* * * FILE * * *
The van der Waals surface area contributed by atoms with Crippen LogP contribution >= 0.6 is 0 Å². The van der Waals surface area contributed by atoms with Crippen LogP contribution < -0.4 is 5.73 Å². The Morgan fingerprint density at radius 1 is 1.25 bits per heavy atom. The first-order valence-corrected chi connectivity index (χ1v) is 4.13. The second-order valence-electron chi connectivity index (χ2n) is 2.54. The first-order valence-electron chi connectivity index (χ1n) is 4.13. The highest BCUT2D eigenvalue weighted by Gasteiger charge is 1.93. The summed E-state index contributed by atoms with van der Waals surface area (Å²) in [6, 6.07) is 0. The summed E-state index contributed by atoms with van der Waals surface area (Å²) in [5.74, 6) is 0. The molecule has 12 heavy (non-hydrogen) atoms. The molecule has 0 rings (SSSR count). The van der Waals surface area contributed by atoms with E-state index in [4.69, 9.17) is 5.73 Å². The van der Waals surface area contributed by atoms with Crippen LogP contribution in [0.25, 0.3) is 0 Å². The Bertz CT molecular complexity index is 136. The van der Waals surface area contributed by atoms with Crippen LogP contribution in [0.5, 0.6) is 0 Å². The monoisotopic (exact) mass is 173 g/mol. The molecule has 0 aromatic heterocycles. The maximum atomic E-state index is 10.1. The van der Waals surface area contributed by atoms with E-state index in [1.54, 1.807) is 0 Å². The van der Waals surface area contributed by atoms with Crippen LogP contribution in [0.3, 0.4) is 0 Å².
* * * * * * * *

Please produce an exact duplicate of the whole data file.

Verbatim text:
The van der Waals surface area contributed by atoms with Crippen LogP contribution >= 0.6 is 0 Å². The van der Waals surface area contributed by atoms with Crippen LogP contribution < -0.4 is 5.73 Å². The Morgan fingerprint density at radius 1 is 1.25 bits per heavy atom. The first-order valence-corrected chi connectivity index (χ1v) is 4.13. The second-order valence-electron chi connectivity index (χ2n) is 2.54. The first-order valence-electron chi connectivity index (χ1n) is 4.13. The highest BCUT2D eigenvalue weighted by Gasteiger charge is 1.93. The summed E-state index contributed by atoms with van der Waals surface area (Å²) in [6, 6.07) is 0. The summed E-state index contributed by atoms with van der Waals surface area (Å²) in [5.74, 6) is 0. The molecule has 12 heavy (non-hydrogen) atoms. The molecule has 0 rings (SSSR count). The van der Waals surface area contributed by atoms with E-state index in [4.69, 9.17) is 5.73 Å². The van der Waals surface area contributed by atoms with Crippen LogP contribution in [0.25, 0.3) is 0 Å². The Bertz CT molecular complexity index is 136. The van der Waals surface area contributed by atoms with Crippen LogP contribution in [0.5, 0.6) is 0 Å². The monoisotopic (exact) mass is 173 g/mol. The molecule has 0 aromatic heterocycles. The maximum atomic E-state index is 10.1. The van der Waals surface area contributed by atoms with E-state index in [1.54, 1.807) is 0 Å². The van der Waals surface area contributed by atoms with Crippen LogP contribution in [0.3, 0.4) is 0 Å².